How to Make New French Boule

How to Make New French Boule

Is it possible to make the famed French Boule? I was recently asked that very question. I was more than a little surprised at the answer. It turns out there's a real way to create this delectable bread. Here is how it is done.

The origin of the classic French house is a somewhat fuzzy story. Historians tell us that it was created in the early twelve hundreds by a nobleman in France named Basques. It was probably invented to replace the roux, which the aristocrats had been using for many years to cook tasty pastries and desserts but did not have enough time to prepare themselves. So they got another idea and made some roux bread for themselves.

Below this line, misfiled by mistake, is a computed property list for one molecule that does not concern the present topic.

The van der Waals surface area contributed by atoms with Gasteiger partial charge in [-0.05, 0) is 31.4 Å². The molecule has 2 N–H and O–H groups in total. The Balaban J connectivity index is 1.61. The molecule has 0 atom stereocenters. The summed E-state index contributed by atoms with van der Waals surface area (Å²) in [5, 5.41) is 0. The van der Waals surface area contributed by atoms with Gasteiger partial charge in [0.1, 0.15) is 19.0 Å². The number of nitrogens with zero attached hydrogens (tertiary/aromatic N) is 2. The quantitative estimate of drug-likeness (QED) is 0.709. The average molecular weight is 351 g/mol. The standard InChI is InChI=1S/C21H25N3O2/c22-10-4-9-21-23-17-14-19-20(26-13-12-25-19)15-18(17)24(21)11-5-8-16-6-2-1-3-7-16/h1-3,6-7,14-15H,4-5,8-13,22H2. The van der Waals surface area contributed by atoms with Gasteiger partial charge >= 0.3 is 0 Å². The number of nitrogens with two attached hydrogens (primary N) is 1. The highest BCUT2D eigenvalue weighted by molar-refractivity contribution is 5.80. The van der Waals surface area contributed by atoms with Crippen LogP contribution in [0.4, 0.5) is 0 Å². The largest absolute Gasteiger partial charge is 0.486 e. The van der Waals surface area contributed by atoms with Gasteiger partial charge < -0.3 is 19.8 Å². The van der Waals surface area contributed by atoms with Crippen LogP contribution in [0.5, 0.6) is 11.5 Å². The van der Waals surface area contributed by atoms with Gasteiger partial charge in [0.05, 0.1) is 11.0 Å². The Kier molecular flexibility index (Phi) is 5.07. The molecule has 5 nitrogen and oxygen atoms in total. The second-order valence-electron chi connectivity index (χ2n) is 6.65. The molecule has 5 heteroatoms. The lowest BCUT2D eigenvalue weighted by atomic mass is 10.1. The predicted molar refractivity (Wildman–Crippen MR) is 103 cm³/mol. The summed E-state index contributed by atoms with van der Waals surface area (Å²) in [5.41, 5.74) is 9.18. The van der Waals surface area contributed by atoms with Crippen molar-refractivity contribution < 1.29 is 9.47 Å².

It's important to note here that white bread flour does not play a part in the preparation of the first French bread. In actuality, it is not even mentioned in the original recipe. The wheat flour that most contemporary recipes call for is what is used in many of today's breads and cakes. The interesting thing about this is that while it is called French boule (in French), it really contains oats.

Oats are not technically grass, but they are a better medium for gluten to be processed immediately into gluten-free flour. If you look at the back label on a good French house recipe, you will see that it contains oats, a corn starch base and wheat germ. One could say that the real French bread is made with corn meal or flax seed meal. That's not to say that contemporary flour has no place in a good French